As well, the brother who is single and makes a six figure salary told me he won’t be able to help financially. When daycare starts, I’ll be able to work but will be making under the median wage. Again it will be on me.

There’s no way I’m talking to the one brother after our parents go. Never met such a selfish asshole in my life. I cannot imagine being that selfish. I don’t have a framework for understanding how it’s possible.

Ranting really. How can I manage this anger and find a way to plan for my own life.
posted by cotton dress sock to Human Relations (41 answers total) 14 users marked this as a favorite
I cannot imagine being that selfish. I don’t have a framework for understanding how it’s possible.

How do you rate the chance that FTD runs in your family?
posted by flabdablet at 11:05 AM on July 1, 2023

Best answer: The anger is adaptive. Your life is not working for you, something needs to change, anger is the wake up call that tries to drive change. Listen to it.

Maybe start with a relatively small goal for yourself. It is time for you to leave town for a week. Make that happen. Maybe Mom can arrange for home health while you’re gone. Maybe you have to be more drastic to free cash for home health so you can take a vacation (such as changing living situations). Do what it takes, you are a priority.
posted by shock muppet at 11:27 AM on July 1, 2023 [21 favorites]

Response by poster: Absent testing I think there’s a decent chance it’s idiopathic or related to the six serious car accidents/TBIs my dad suffered. My single brother was just diagnosed with ASD, however I was part of the assesssment and I know he significantly embellished and omitted information to get that diagnosis so he could advocate for permanent WFH. (This is a guy who, when I was returning to my country after ending an abusive relationship in another, with five years of my life packed into the two suitcases the airline allowed, asked me to ditch one so I could bring him back a keyboard he wanted. Does ASD make people do things like that?)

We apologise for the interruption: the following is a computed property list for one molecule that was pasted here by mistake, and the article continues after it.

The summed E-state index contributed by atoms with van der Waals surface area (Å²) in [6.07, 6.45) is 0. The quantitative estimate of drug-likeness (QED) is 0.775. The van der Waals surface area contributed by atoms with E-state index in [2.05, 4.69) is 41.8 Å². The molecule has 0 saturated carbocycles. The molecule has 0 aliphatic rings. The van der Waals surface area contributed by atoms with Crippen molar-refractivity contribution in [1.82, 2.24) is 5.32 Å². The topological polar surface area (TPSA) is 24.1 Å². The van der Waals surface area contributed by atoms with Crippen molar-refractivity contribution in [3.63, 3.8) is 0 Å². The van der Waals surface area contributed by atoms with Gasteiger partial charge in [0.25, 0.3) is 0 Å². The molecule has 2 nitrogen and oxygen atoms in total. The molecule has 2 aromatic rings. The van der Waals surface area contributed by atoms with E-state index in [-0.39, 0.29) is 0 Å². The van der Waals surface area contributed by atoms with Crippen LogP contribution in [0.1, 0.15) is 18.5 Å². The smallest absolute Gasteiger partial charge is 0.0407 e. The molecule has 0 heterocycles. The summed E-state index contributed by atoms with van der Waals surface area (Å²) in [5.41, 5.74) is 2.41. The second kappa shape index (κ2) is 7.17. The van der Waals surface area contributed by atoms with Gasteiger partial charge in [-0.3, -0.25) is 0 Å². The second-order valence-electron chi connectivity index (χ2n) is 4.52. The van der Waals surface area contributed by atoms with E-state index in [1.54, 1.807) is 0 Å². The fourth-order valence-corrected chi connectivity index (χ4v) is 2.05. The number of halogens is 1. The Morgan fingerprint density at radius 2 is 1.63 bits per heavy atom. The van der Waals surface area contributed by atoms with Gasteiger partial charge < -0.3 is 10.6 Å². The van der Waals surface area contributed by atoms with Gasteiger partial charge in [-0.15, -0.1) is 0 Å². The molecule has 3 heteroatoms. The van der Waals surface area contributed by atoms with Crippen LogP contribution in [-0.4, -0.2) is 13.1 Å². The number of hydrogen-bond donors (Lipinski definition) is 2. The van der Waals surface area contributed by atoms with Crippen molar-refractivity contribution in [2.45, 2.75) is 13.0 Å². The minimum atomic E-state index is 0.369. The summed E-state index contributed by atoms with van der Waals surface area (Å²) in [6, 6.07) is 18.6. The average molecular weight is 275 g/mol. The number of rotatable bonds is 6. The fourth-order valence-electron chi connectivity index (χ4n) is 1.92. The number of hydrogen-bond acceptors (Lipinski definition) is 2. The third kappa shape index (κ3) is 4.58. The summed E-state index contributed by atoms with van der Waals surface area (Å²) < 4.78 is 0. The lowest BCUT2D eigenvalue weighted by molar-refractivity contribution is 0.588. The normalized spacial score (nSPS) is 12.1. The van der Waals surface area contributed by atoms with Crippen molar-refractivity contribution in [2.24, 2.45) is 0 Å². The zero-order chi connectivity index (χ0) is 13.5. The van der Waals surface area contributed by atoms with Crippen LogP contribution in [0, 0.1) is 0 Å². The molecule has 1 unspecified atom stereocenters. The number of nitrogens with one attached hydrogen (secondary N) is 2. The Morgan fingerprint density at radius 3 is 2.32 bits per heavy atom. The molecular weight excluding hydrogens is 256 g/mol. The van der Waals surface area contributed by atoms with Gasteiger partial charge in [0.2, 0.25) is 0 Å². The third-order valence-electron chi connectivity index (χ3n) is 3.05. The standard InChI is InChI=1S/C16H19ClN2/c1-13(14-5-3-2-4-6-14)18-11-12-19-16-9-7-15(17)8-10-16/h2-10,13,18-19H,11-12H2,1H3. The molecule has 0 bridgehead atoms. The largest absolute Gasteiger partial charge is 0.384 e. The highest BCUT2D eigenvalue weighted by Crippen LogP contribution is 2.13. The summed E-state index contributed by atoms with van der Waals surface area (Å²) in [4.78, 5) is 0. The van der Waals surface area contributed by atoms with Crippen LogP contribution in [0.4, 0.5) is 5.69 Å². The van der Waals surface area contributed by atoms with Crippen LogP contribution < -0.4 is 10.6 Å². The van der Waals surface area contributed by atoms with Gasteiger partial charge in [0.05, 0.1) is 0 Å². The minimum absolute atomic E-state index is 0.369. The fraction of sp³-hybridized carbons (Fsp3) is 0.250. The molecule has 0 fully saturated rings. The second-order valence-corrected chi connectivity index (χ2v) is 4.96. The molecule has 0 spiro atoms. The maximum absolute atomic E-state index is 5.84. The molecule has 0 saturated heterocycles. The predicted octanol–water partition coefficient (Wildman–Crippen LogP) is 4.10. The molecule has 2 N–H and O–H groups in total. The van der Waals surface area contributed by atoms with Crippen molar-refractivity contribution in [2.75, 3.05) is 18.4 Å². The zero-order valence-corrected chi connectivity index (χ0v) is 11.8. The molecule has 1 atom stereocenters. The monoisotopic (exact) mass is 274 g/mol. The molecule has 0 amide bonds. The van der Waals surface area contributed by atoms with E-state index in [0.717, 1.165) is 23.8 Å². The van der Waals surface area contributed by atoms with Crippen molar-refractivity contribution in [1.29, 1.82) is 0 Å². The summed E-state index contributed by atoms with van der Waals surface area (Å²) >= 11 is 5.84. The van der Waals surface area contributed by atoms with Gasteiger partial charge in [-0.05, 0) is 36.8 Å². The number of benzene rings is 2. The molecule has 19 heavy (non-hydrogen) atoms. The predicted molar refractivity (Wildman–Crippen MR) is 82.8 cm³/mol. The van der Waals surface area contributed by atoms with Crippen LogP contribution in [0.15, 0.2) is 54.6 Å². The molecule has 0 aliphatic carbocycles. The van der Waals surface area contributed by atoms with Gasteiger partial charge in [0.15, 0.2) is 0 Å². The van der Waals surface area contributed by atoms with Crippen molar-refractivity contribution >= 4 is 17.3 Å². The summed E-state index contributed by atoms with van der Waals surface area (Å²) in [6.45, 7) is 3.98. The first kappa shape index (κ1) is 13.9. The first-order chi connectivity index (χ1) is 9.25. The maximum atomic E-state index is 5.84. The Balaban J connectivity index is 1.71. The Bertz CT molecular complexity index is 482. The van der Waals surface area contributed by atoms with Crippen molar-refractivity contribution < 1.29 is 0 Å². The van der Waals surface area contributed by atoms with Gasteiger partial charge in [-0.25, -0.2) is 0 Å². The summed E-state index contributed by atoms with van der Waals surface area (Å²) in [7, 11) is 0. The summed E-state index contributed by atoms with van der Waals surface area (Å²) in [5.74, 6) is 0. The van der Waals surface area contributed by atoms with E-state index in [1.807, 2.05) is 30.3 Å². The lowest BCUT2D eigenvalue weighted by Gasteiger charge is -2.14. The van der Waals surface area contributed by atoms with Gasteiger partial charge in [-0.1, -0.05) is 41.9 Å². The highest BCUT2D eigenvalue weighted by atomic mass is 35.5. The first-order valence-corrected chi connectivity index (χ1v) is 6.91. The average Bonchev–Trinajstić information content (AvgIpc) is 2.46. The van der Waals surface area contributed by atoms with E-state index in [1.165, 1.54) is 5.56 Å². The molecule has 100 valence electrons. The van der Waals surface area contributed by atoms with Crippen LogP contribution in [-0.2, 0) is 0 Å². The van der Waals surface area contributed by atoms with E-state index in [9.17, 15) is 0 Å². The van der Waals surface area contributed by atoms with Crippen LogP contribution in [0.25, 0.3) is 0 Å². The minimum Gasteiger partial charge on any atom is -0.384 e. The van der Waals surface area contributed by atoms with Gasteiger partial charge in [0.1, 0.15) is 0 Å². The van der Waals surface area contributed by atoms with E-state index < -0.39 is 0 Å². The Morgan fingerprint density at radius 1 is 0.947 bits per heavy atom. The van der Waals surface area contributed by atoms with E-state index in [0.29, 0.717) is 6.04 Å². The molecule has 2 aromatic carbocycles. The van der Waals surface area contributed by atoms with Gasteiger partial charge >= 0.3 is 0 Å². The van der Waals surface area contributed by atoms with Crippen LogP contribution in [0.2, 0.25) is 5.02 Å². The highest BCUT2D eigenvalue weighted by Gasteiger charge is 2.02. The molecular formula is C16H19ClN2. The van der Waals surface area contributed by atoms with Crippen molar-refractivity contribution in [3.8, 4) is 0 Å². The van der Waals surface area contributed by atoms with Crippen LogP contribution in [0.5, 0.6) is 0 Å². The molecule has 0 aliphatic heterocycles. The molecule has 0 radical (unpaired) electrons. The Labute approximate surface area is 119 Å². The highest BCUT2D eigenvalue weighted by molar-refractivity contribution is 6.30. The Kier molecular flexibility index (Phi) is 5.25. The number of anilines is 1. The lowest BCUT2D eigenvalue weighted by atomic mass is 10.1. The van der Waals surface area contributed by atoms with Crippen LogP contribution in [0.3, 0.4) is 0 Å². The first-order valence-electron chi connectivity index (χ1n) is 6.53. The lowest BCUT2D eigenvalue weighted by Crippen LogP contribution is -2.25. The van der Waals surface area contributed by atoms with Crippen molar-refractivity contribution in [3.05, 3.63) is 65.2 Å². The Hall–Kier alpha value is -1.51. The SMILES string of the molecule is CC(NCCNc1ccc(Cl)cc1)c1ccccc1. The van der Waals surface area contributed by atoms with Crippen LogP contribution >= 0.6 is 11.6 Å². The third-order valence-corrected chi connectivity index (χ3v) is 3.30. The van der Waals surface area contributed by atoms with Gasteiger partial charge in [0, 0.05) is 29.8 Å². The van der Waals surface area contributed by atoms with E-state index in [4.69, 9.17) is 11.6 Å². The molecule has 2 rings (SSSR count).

posted by cotton dress sock at 11:29 AM on July 1, 2023 [1 favorite]

Response by poster: >Maybe Mom can arrange for home health while you’re gone.

My parents have been divorced for 30 years. My mom does help me out sometimes, will even eg go to the pharmacy for me when she can, but in no way do I want to involve her in his care directly. It’s 💯 on me in terms of family members and legal responsibilities. (My dad does have close friends who take him two days a week without whom I would lose my mind.)
posted by cotton dress sock at 11:32 AM on July 1, 2023

I'm curious, if you were part of the assessment, if you can blackmail him. You know, purely theoretically. As in "I need a check from you for $x [money you would use to hire other help or buy a car or otherwise make your life easier] if you don't want my conscience to kick on and cause me to call your HR department regarding your diagnosis falsification."
posted by fingersandtoes at 11:33 AM on July 1, 2023 [3 favorites]